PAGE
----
As a homeschooling Mom, I must admit that History has always been my weakest subject. It bored me to tears during my own school career and I carried those feelings into my adult life. That is why I was thrilled when one of my local Mama friends decided to facilitate a weekly Story of the World class.
“The Story of the World is an award-winning resource for families looking for a history curriculum they can fall in love with. Told in the straightforward, engaging style that has become Susan Wise Bauer's trademark, this four-volume set covers the sweep of human history from ancient times until the present. Africa, China, Europe, the Americas — find out what happened all around the world in long-ago times. This read-aloud series is designed for parents and teachers to share with elementary school children. Enjoy it together and introduce your child to the marvelous story of the the world's civilizations.”
We are now going through Volume Two and I have to say that they way the lessons are laid out make History suddenly interesting to me! Kaya really enjoys the class and is learning things I probably would have glazed over. (You can see what we’re doing in class on the blog that is published by my friend, Alia. : Chronicle of the Earth.)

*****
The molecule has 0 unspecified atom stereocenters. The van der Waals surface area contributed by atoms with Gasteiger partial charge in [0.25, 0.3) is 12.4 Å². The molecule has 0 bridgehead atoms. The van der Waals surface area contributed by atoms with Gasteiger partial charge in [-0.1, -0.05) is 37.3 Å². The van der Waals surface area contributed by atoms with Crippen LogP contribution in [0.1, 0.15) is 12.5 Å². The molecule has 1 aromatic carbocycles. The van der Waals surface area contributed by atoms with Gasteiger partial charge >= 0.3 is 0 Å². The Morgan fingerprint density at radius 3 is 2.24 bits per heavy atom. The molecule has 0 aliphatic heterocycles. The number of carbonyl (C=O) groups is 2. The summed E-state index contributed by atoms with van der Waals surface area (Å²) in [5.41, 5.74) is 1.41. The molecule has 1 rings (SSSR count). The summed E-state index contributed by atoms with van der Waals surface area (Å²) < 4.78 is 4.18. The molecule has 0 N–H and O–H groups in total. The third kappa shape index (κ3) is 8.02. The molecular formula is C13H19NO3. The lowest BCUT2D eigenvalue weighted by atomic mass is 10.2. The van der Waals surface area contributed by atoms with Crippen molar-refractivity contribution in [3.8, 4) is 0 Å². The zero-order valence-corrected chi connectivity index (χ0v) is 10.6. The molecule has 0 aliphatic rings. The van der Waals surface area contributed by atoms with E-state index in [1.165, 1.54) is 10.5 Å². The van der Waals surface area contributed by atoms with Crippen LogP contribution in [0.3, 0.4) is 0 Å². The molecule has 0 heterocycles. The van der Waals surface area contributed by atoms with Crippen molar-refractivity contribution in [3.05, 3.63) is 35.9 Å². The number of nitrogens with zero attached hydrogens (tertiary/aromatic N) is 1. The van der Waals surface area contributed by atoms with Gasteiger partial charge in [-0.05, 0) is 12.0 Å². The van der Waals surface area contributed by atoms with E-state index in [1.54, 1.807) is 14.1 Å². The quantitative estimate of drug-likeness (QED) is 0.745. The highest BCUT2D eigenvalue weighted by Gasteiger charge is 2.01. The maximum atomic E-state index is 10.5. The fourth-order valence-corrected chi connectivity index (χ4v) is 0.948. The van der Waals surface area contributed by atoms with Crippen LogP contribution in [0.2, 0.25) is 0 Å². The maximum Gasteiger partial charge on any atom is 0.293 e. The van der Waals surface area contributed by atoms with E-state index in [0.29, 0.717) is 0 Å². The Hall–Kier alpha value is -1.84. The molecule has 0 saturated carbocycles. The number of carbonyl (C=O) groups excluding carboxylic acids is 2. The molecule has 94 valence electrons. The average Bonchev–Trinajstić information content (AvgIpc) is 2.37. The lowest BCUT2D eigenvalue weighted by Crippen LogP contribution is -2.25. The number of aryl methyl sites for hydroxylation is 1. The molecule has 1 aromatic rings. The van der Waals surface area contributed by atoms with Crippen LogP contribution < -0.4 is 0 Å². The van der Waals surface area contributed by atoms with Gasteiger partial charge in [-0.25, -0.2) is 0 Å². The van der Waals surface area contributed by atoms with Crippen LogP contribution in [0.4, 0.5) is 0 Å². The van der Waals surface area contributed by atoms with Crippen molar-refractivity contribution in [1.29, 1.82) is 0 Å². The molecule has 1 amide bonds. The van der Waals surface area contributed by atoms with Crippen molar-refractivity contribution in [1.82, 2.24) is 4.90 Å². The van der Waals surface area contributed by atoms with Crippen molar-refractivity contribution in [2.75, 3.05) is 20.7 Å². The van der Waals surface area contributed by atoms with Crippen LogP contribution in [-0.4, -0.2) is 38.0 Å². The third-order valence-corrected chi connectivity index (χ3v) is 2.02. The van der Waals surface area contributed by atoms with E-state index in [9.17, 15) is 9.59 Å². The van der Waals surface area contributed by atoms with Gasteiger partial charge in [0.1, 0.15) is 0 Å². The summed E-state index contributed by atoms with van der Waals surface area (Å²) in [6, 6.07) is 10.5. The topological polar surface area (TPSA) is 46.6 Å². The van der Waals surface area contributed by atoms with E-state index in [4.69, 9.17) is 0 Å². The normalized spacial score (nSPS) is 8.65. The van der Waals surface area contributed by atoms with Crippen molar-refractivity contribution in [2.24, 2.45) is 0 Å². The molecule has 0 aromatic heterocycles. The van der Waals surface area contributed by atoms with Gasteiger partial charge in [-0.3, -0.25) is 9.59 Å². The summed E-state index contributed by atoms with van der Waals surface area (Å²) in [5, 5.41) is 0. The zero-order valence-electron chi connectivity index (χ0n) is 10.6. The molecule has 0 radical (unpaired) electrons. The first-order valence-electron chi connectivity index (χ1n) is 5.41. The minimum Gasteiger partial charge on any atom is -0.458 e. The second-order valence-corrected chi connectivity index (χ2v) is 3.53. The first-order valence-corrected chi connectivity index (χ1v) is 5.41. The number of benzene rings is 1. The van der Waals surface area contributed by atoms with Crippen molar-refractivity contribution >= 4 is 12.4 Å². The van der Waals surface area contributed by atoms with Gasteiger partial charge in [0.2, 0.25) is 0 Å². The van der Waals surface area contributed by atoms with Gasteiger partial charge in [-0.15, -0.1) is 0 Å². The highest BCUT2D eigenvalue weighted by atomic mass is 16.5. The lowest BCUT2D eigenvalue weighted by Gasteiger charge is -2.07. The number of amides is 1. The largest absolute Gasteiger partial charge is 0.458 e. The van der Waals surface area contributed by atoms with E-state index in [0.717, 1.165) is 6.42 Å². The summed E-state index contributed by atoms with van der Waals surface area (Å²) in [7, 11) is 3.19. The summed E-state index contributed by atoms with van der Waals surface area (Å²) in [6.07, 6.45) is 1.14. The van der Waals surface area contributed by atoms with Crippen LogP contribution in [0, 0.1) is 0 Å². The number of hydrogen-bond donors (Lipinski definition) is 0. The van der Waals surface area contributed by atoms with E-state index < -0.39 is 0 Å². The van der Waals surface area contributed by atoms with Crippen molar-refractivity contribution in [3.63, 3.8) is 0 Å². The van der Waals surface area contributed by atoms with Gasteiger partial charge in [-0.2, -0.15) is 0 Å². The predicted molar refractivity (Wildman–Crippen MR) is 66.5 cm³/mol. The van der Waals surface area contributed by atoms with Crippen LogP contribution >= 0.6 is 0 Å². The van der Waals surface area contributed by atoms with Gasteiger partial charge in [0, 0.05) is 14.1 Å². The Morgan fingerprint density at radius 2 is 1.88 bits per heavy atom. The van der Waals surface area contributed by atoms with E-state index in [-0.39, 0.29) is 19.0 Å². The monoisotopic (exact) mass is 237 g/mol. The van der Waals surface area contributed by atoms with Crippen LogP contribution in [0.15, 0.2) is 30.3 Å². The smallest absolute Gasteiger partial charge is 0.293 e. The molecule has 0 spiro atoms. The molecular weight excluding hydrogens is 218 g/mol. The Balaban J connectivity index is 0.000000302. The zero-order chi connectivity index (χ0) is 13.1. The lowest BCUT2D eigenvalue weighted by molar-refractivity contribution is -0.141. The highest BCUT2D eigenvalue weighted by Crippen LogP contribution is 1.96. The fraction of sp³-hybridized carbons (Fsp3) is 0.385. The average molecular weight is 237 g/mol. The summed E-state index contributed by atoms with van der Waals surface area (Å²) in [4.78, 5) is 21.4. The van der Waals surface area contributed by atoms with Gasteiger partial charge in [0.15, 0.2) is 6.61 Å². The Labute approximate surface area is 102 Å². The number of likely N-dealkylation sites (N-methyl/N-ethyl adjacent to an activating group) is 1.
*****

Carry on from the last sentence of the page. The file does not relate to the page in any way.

Last summer, I was thrilled to find out that my friend, Alia, had been asked to contribute to the Activity Guide for the first volume in a new series by Olive Branch Books. OBB is a sister company to the publishers of the Story of the World Curriculum.
The new series is called Telling God's Story. I was lucky enough to be gifted a copy of the Activity Guide for this first volume and it looks amazing!
“Author Peter Enns (Harvard Ph.D., parent, and educator) knows that teaching the Bible can seem a daunting task. In this new and innovative series, Enns lays out a strategy for introducing young students to the times in which the Bible was written, the men and women who populate its pages, and the vast, many-layered story it tells.
Following the classical pattern of grammar, logic, and rhetoric, Telling God's Story uses the elementary years to ground students in the basics of the Gospel Message; continues on to encourage critical thought and analysis in the middle-grade years; and encourages high school students to understand the history and implications of the Biblical story.”
Now, admittedly, I am a laid-back and frugal homeschooling Mom. I rarely put out money for books and curriculum. My mish-mash style of teaching utilizes a lot of free resources and also the lending library we have at our church. I can tell already, though, that Telling God’s Story is a curriculum worth buying. I plan to purchase the text to go with my Activity Guide in the coming weeks and I will post as we go through the lessons!
I think it will be great, not only for homeschoolers, but also for public-schoolers who would like to add some Christian education to the secular things taught during the week. I think it would also be fantastic as a Sunday School curriculum or a weekly family Devotional.
Here is the author, Peter Enns, explaining why they decided to begin the series with Jesus and the Gospels.